When I rented TWENTYNINE PALMS, I knew it would showcase Bruno Dumont's taste for dispassionate portrayals, violence of various sorts, and shock. In spite of this mental preparation, this very atmospheric film built to a grotesque resolution that left me, a seasoned viewer, rattled. Unfortunately, the shock and awe it achieves is short lived. 'PALMS is modeled on the horror film, but, like many of its American cousins, the horror it achieves failed to haunt me. The narrative as a whole left me rattled, yes, but there was also an unsettled feeling, as if a cynic had just talked my ear off. I wondered, "Is there really something to this guy's story, or is just him?" You may also get the sense that the horror of 'PALMS is more about the worldview of the director (or his view of America), rather than the world his storytelling creates.
Sam Peckinpaw's STRAW DOGS is in ways a similar but superior film. I can admire 'DOGS for its many strengths, so long as I avoid viewing it as the MAN-AS-ANIMAL fable that Peckinpaw intended. It isn't that I disagree with his view of humans as domesticated animals. Rather, I see 'DOGS as a rare example of violent drama and technical virtuosity transcending the simplicity of its maker's defense; whether Peckinpaw has a point or not seems beside the point. Of course, the trick with any argument is in having good evidence. In pressing one's point of view, there is often, in or out of the filmic context, an artful description of a scene/scenario, one that reflects the viewer's position. In this way, films have the strange ability to create their own myths, their own arguments. To invest a film with one's views too forcibly can dull the work's independent life with the sententiousness of fables.
Watching TWENTYNINE PALMS, it seems impossible to avoid questioning Dumont's personal views. This is partly due to the fact that so many of the events described in the film are implausible. Lacking believable characters and action, one naturally develops a sense that the director is revealing something to us that we haven't seen; something unique to his vision. If the strange behavior of the two principles was about their uniqueness and their relationship (e.g. as outsiders) then why would Dumont undercut their characterization, denying us a belief in them as individuals, or, more profoundly, as points of identification? I gradually came to view the two principles as an every-couple, with private rhythms and misunderstandings that might appear absurd if made public. And indeed, such details of their relationship are hinted at without the benefit of a backstory for us to know them more precisely. So the couple is particular and thus strange, but lacking particulars/details their value becomes more symbolic. They seem to be a snapshot of human coupling in its most bestial simplicity, dimly framed even in bright sunlight. This seemed like a worthy focus, but Dumont forces it to play against a theme of violence, both seen and unseen. The violent atmosphere of the film was something I couldn't account for until the resolution, and even then with difficulty.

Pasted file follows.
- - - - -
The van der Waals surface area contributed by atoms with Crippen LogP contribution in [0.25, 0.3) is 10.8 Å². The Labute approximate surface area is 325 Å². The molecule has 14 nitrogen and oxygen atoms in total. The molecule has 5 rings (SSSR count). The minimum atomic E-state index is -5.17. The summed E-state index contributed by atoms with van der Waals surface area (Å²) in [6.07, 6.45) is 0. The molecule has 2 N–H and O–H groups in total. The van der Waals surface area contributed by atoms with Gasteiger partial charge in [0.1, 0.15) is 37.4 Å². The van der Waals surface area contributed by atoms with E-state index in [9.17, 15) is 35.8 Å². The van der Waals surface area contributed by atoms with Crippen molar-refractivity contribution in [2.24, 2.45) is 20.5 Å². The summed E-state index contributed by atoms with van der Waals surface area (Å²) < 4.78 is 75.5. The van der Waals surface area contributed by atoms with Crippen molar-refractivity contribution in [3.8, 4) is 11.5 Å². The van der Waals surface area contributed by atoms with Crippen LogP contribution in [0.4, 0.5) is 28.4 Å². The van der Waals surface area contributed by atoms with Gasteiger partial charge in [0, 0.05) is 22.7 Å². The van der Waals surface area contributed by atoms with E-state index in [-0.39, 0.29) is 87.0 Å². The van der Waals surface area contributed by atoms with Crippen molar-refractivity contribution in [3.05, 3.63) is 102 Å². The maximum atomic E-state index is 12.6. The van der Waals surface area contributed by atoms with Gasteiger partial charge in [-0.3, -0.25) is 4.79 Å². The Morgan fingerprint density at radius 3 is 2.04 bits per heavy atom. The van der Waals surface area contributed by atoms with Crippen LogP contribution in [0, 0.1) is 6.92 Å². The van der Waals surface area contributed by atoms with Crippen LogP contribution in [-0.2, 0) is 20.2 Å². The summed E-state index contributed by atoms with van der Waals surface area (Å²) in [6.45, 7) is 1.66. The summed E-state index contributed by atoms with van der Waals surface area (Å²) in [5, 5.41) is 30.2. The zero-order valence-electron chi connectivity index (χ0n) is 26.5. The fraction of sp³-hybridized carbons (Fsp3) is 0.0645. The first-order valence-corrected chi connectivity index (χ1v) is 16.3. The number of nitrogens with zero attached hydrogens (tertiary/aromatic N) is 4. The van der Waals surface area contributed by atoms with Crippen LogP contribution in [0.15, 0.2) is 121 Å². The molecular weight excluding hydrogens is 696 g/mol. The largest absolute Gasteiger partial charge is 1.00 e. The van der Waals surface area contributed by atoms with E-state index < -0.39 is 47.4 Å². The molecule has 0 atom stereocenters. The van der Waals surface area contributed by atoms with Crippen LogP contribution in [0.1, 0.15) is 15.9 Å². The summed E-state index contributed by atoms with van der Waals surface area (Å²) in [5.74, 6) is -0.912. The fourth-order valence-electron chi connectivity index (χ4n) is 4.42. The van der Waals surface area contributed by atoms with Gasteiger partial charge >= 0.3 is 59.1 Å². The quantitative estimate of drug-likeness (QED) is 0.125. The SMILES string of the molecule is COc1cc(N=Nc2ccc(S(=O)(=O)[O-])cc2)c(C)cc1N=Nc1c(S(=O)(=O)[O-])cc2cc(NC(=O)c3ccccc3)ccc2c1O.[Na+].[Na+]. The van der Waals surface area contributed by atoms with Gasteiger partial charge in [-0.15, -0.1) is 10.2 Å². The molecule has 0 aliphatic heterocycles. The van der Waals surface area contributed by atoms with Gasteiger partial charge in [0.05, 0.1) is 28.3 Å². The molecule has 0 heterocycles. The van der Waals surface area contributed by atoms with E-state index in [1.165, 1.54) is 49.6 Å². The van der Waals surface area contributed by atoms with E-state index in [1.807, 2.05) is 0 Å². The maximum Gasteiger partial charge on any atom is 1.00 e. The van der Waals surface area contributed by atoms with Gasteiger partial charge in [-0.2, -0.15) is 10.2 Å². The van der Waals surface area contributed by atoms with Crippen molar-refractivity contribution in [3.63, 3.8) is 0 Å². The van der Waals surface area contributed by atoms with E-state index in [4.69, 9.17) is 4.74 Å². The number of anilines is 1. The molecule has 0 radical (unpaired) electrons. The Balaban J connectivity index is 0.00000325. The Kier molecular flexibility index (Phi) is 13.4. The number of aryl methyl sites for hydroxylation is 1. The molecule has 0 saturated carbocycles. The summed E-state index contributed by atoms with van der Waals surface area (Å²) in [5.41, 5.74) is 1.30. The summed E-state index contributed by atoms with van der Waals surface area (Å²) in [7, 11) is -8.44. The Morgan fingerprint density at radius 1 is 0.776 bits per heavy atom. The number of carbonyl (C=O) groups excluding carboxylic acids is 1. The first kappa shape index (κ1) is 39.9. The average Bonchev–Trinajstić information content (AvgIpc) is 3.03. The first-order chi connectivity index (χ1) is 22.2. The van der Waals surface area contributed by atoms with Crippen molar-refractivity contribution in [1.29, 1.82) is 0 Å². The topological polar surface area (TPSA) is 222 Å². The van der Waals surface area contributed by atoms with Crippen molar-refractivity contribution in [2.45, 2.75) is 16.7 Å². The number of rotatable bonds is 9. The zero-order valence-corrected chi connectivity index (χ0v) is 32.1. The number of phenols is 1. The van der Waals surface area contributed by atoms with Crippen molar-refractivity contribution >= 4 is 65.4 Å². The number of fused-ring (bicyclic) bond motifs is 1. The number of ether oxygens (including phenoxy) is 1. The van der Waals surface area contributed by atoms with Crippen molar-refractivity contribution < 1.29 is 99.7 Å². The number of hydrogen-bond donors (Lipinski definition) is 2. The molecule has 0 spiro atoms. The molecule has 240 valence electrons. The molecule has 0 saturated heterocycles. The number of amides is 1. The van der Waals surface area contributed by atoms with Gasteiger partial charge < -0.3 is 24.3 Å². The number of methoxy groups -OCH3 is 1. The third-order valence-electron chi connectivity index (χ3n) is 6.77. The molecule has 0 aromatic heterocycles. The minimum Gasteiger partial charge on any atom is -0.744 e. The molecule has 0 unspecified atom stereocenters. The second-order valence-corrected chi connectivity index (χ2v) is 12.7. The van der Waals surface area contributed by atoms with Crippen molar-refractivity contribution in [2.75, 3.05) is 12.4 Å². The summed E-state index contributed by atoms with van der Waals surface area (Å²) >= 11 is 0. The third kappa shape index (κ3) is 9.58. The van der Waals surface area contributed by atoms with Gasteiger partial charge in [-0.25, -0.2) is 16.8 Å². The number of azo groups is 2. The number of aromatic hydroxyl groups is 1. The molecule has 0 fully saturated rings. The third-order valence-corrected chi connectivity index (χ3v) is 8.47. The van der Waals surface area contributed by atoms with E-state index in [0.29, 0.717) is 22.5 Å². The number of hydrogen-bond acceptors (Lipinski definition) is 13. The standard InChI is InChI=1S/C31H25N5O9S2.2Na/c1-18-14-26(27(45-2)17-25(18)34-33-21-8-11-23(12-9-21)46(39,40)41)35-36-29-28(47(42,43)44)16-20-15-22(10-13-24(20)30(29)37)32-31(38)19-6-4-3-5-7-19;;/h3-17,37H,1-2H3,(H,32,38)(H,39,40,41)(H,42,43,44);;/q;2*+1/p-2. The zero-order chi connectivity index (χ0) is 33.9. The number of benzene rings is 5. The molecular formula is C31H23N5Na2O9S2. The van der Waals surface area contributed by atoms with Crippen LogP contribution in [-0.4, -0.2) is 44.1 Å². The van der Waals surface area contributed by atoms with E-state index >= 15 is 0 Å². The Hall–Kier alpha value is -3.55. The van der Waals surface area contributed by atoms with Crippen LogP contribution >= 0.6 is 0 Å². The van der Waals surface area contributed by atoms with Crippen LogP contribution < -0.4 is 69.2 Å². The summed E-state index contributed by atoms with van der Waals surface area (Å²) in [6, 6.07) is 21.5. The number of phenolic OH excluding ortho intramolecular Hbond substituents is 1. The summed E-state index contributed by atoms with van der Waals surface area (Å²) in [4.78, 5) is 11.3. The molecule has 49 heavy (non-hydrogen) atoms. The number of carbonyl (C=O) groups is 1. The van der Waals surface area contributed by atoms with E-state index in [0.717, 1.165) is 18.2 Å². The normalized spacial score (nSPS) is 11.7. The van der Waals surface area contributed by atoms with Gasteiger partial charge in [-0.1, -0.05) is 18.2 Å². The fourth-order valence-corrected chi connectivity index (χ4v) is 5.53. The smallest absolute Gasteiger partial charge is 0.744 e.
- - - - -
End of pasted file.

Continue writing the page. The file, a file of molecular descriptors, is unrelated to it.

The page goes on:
Toward the end of film, we're given a horrific equation of two orgasms: that of the male protagonist and that of his rapist, the film's principle antagonist (aside from the desert). Both orgasms are shown to be dangerous, powerful, and unspeakable (or, at least, not clearly worded). This equation discounts the context in which the orgasms occur, leaving the viewer with no reliable distinction of the protagonists from their insanely hostile environment. Clearly, the bourgeois, carefree lifestyle of the couple is set up to be cut down (a horror convention), but Dumont makes the attack personal in the most perverse way. From early in the film on, the protagonists suggest an inner horror, which is unmitigated by their lovemaking, and perhaps even feeds on their relationship. The irrationality of their environment makes the couple our most recognizable guides on this strange road trip, but they demonstrate their own measure of insanity. The male half of the couple betrays an undercurrent of sadism that eventually explodes as an act of sexualized murder. The female's deviance is less clearly defined, but there are several scenes in which she is shown inviting harm. If our trip, as it seems, is through a kind of anti-Eden, and our guides are an every-couple, with no structured identity of their own, then their deviancy would suggest a kind of universal infection, or nature, rather than an aberration of character. This would also render the criminality of the final scenes uncertain, in light of their amoral setting.
Some would say that the best criterion for judging a horror film is whether it horrifies, regardless of how. This is an unsettling film. It is also an especially tasteless one. In watching this DVD, it may be useful to some viewers that Dumont can be found rationalizing his use of violence (and his violence as an artist) in an interview, in a director's statement, and in the course of the film itself.